A material is said to exhibit nonlinear optical effects if exposure to intense low- or high-frequency electric fields changes its properties such that the transmission, frequency, or phase of light passing through it is altered. In 1985, as Seth R. Marder was beginning a postdoc at Oxford University, nonlinear optics was in the realm of physics. But Marder, an organometallic chemist, was intrigued: What is the underlying physical chemistry? How do the chemical structures of molecules relate to their electronic and optical properties? His curiosity is 25 years strong, and he’s still being surprised by where it leads him.
Marder is best known for his fundamental contributions to the understanding of the relationships between the chemical structure of organic molecules and their optical properties, says Charles P. Casey, Marder’s Ph.D. adviser at the University of Wisconsin, Madison. “His work on the nonlinear polarizabilities and nonlinear absorptive properties of organic materials profoundly changed how the chemistry, materials, and physics communities think about the molecular basis for nonlinear optical applications and how materials chemists design optimized structures for nonlinear optical applications.”
Through a combination of synthesis, theory, and characterization, Marder and his collaborators developed a model to understand how to tailor molecules for second- and third-order nonlinear applications in photonics. Their work in the area of optimizing two-photon absorption in organic materials has implications for materials processing, biological imaging, medicine, and information storage.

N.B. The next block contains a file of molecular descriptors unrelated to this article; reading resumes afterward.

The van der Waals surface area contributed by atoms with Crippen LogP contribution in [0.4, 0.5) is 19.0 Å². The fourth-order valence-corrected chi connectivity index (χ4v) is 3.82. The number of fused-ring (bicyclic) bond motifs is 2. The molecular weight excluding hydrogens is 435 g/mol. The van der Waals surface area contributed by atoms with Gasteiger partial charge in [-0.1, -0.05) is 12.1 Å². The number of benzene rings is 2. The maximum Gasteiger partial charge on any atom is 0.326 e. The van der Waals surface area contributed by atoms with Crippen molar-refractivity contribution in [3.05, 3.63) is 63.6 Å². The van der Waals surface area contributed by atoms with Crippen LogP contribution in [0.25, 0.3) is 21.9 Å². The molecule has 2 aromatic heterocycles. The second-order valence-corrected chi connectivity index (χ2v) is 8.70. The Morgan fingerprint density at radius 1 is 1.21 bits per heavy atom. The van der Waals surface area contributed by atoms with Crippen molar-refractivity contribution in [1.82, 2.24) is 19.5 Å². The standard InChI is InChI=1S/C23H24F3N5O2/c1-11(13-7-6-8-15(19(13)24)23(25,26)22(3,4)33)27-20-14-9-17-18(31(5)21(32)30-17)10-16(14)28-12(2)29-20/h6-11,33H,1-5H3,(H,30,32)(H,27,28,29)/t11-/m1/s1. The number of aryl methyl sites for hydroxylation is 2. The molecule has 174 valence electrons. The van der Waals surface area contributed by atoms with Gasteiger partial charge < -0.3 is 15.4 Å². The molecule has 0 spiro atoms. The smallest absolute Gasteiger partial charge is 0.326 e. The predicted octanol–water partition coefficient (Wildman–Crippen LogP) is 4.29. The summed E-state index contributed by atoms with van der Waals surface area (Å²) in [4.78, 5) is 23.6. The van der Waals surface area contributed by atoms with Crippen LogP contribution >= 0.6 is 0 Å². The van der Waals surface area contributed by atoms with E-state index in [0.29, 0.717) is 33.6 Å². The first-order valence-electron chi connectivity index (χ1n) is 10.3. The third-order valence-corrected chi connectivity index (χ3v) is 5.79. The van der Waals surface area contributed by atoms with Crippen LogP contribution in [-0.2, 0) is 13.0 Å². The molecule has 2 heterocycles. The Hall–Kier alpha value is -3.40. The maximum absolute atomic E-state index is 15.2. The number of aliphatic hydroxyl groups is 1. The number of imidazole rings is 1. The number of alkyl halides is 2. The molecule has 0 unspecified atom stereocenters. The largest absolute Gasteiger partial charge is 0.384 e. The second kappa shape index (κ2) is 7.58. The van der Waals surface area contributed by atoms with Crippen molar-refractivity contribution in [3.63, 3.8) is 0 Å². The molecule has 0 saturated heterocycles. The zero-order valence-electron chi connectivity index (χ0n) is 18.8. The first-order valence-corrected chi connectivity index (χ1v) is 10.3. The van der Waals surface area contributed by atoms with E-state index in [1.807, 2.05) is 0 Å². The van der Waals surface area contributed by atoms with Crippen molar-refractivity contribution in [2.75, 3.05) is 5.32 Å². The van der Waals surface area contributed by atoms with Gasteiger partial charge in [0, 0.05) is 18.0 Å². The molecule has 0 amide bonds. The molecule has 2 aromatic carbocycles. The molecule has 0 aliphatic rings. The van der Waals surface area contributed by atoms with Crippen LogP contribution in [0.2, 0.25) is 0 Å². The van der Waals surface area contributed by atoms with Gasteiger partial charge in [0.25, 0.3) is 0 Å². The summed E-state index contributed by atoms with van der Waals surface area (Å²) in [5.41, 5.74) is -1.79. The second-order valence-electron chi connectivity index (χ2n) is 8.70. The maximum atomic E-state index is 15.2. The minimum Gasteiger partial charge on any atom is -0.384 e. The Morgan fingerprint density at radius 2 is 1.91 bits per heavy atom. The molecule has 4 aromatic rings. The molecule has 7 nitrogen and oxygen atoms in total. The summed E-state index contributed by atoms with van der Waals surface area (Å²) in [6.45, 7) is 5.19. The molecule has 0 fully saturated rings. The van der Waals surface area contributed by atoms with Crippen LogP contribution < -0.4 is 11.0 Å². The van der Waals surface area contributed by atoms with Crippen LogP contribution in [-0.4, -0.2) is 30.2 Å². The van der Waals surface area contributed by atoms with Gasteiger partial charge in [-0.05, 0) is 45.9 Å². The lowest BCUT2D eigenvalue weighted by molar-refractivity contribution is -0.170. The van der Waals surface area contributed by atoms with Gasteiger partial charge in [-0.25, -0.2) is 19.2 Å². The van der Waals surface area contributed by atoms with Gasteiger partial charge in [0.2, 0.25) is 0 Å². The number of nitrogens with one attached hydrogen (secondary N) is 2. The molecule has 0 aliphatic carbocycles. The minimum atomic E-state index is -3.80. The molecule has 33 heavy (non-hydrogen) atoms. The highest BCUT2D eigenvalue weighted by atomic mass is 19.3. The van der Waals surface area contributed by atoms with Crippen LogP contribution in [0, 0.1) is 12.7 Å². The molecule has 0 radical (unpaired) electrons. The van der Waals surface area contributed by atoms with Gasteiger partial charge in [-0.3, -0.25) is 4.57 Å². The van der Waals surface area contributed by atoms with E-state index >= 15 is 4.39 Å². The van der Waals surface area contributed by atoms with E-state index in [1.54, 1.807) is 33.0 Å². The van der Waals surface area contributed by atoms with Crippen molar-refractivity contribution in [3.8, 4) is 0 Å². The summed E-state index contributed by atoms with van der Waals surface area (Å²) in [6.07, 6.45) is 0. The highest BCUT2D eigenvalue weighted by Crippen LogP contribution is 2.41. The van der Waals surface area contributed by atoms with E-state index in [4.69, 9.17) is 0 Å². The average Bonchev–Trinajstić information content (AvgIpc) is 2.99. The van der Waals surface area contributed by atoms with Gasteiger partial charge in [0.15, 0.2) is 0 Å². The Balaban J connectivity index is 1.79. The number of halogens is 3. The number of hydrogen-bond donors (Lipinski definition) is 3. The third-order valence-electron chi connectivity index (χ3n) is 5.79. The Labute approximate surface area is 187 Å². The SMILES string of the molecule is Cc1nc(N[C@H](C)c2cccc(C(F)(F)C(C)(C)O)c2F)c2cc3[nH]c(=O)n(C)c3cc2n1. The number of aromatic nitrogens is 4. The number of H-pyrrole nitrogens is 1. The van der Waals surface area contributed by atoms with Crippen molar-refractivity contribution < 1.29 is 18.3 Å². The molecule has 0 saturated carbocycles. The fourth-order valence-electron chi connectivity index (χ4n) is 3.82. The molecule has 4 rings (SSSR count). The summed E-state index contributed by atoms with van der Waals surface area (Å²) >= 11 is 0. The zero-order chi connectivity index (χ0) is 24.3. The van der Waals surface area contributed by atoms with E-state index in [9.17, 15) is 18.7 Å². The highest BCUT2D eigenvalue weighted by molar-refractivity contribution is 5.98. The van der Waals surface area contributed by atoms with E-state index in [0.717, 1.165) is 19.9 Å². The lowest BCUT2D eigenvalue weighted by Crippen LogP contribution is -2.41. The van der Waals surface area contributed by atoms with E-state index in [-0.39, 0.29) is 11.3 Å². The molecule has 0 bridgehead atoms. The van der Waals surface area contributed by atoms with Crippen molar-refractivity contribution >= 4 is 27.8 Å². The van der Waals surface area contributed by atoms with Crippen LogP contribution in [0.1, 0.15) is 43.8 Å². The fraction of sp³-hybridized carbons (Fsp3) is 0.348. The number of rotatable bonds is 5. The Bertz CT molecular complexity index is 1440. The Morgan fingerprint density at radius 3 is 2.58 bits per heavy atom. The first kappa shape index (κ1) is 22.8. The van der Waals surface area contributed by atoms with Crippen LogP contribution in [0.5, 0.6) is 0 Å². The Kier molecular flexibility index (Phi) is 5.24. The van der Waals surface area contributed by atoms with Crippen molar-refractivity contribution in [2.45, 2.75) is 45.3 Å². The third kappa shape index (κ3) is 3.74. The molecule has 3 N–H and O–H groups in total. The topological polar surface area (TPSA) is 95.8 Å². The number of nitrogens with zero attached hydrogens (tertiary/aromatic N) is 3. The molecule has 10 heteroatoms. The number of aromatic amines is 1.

“Marder was able to essentially translate the field of organic nonlinear optics into the language of chemists,” says Larry R. Dalton, a chemistry professor at the University of Washington, Seattle.
Now 49, Marder was barely a teenager when he was first attracted to chemistry when his older brother, Todd, a chemistry major at Massachusetts Institute of Technology, brought home nuclear magnetic resonance spectra. “I fell in love with NMR spectra,” Marder said. “It amazed me that you can look at a spectrum and find out so much about a molecule.” He followed his brother to MIT, graduating with a bachelor’s degree in 1981. He then went to Wisconsin, where in 1985 he earned a Ph.D. in organic chemistry. After his postdoctoral fellowship at Oxford, he did another at the Jet Propulsion Laboratory at California Institute of Technology.
He worked in various positions at Caltech through 1998 before moving to the University of Arizona with his longtime collaborator Joe Perry, a characterization phenom. There, they were joined by Jean-Luc Brédas, who contributes the theoretical piece of the nonlinear optics puzzle. The trio moved in 2003 to Georgia Institute of Technology, where Marder was appointed the founding director of the Center for Organic Photonics & Electronics.
“Being part of a team that can achieve more than any one member individually is a gratifying experience,” Marder says. Working as part of an interdisciplinary team also gives him the ability to teach students from “a wonderfully rich platform, one that makes it impossible for students to get stuck in any one niche,” he says.
Marder has authored more than 300 peer-reviewed articles—including one in Science and another in Nature that have each been cited more than 1,000 times—and holds 19 patents.
A fellow of the American Association for the Advancement of Science, the Optical Society of America, SPIE, and the American Physics Society, Marder notes, “The physicists and engineers may not be intrinsically interested in physical organic chemistry, but they do like working with better materials.”